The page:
A composer, a violinist and a red violin – Louis Luangkesorn

I remember a year ago, my then girlfriend, now fiancee, was asking about going to a
specific concert, featuring some violinist named Joshua Bell. And not going
because we were be out of town in the weekend in question. Fast
forward to the summer, reading a Washington Post story about
an experiment, where one of the most talented and sought after
violinists of our generation would bring skills and talent, and play in
front of a Washington DC Metro (train) station. And the name of the virtuoso was Joshua
Bell. My thought then was "Brilliant". And so when this year’s
schedule came out, I was looking forward to this concert.

The hall was packed! I was so impressed. We knew something was up when some
of the garages were marked as full, and the poster up front bore the
notice "Standing room only." And going to the pre-talk with (PSO
assistant conductor) Lawrence Loh and (composer) John Corigliano it was
a larger and more varied crowd then we are used to seeing at these.

excitement was palpable in the audience. Before the start of the Red
Violin Concerto, Leonard Slatkin came on stage with . . . John
Corigliano and felt the need to apologize and promise that Joshua Bell
was coming. It showed after the first movement, when there was quite a
bit of applause (I know that it is not ‘proper’ and I don’t myself, but
I always view it as a good sign when it happens as it means there are
new people in the audience, and it is honest applause. It also reminded
me of the Washington Post article. Most people at the Washington DC
Metro station ignored Joshua Bell’s playing, but everytime a child came
by, the mother had to tear them away because they were so attracted by
it.) The whole piece was a treat.

One aspect making the evening
different was the extensive interaction between the composer and the
audience. Corigliano came out with Koh for the pre-talk to discuss the
work. Both Bell and Corigliano worked the autograph line after the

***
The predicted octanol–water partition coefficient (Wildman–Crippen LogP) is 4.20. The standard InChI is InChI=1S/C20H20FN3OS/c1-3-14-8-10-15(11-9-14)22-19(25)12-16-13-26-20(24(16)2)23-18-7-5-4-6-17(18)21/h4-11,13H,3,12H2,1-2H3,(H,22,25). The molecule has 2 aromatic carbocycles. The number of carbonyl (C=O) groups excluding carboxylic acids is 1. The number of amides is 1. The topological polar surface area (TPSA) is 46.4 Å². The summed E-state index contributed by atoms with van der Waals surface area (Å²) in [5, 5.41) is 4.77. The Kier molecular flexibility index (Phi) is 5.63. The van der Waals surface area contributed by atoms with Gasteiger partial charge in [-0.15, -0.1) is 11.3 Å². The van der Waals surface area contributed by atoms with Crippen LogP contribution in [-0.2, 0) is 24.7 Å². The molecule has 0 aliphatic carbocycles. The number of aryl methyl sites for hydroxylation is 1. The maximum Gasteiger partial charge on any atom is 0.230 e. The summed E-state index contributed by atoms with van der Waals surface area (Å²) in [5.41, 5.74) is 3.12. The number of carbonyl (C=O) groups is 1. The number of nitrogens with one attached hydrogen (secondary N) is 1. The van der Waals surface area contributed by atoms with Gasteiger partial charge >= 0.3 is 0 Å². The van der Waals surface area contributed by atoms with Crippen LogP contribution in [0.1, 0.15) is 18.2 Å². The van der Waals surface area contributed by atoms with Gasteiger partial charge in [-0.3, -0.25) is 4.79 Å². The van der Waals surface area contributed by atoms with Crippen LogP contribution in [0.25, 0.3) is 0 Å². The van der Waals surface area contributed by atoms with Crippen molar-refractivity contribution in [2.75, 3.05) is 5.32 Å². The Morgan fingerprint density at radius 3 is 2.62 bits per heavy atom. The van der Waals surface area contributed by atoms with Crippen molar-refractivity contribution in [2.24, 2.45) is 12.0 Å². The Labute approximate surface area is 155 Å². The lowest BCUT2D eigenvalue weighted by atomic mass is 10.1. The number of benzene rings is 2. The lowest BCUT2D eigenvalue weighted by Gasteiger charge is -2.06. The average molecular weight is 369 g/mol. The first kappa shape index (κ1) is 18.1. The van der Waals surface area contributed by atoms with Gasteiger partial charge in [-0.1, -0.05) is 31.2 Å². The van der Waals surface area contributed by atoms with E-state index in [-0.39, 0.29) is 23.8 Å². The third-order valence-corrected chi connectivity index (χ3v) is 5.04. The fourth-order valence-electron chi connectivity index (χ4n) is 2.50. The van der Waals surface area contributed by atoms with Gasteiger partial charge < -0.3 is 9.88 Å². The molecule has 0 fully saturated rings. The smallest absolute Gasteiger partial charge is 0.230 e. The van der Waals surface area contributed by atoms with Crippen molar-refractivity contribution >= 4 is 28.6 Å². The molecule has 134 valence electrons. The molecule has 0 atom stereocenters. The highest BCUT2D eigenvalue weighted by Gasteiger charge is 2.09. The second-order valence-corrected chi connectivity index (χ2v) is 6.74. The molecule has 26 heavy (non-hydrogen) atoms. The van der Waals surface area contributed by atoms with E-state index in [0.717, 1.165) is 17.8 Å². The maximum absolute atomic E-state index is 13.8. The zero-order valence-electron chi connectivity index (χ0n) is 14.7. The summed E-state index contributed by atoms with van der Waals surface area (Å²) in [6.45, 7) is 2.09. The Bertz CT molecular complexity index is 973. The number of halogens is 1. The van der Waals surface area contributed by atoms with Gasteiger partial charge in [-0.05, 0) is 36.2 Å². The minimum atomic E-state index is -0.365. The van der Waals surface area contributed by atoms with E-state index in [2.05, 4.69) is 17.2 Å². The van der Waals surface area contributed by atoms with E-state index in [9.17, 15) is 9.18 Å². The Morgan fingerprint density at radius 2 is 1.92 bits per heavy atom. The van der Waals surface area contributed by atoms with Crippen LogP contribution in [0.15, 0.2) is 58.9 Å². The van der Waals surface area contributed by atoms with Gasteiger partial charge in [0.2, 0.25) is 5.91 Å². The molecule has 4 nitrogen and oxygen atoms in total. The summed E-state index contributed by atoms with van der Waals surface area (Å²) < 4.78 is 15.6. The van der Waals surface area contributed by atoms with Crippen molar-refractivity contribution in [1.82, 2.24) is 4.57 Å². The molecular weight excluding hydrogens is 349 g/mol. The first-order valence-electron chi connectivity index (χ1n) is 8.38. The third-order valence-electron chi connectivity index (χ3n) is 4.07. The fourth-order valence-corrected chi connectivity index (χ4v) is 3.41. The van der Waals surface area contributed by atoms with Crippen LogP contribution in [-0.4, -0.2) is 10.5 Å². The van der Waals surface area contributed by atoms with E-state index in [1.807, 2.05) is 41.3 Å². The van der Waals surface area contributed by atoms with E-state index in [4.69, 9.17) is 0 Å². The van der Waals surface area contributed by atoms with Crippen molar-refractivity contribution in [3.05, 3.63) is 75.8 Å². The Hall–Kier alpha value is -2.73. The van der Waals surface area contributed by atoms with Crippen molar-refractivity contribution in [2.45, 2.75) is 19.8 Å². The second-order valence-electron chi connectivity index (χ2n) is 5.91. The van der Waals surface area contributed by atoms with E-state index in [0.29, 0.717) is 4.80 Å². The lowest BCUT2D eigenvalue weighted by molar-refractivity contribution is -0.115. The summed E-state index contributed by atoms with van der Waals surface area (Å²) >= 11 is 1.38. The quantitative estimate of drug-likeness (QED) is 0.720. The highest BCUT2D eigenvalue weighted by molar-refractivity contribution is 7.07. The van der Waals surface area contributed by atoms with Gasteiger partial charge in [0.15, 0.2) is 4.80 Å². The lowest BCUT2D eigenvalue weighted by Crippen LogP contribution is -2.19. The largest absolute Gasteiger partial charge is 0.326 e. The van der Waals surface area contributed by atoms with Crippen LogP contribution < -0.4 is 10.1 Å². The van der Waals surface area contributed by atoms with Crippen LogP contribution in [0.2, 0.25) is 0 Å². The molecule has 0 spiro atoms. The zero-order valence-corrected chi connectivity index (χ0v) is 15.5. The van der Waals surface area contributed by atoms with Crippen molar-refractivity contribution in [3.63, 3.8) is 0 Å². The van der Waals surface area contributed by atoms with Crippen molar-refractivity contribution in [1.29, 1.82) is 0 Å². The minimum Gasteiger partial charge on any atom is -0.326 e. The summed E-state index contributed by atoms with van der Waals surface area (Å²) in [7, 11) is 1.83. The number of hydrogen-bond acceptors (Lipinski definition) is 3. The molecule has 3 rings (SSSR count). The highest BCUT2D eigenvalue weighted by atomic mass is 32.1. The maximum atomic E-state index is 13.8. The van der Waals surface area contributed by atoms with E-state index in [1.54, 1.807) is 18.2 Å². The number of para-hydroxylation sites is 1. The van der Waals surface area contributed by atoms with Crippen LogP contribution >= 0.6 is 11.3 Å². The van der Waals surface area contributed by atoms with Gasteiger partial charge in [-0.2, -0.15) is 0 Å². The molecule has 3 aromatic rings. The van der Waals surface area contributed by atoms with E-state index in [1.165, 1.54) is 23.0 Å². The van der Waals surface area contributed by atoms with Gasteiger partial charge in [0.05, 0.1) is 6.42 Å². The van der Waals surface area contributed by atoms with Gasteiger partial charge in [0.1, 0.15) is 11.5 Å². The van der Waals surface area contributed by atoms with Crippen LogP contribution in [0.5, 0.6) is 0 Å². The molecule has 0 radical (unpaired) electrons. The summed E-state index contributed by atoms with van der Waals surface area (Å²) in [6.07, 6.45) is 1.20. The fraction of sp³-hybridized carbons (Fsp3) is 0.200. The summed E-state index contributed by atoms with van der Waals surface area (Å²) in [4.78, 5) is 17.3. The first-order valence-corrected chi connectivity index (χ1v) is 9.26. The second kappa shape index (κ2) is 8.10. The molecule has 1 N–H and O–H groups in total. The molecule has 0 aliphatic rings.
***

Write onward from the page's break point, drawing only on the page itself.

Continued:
first half (which was one of the largest autograph lines I’ve seen at
Heinz Hall). And they both came for the post-concert talk (which was
also much larger then the norm).

I’ve been exposed to the debate
on whether music should be able to stand on its own. And my feeling has
always been no, it is part of a context (well, sometimes it is not, but
sometimes I walk away from a performance wondering what it was all
about.) I have the same attitude towards art (painting and sculpture,
literature, and other media. And for something like this, does it
really matter that why Corigliano was never a musician (which is a
story that my fiancee and I found so honest and realistic about life),
or the fear he has when a new piece is first played and how this comes
from the days of listening to his father perform? Or that Joshua Bell’s
violin was also once upon a time stolen and played in cafes, much like
the referenced Red Violin of the movie. Maybe not, although it does
make it more human. But understanding that the alternative to The Red
Violin Concerto was pieces by period composers such as Bach, Vivaldi
and Paganini, the desire to have a theme cross through musical styles,
the fact (and techniques) that the violin was sometimes played in ways
that changed the quality of the sound to achieve effects, and
identifying some of the themes did enhance my listening. While the
music is able to stand by itself (I have enjoyed my CD, and I’m
listening to it as I write), knowing the choices made in its creation,
the composing, and its performance has greatly enhanced my enjoyment of
it. And the richness of sound as played live by Bell and the PSO in
Heinz Hall only added to it.

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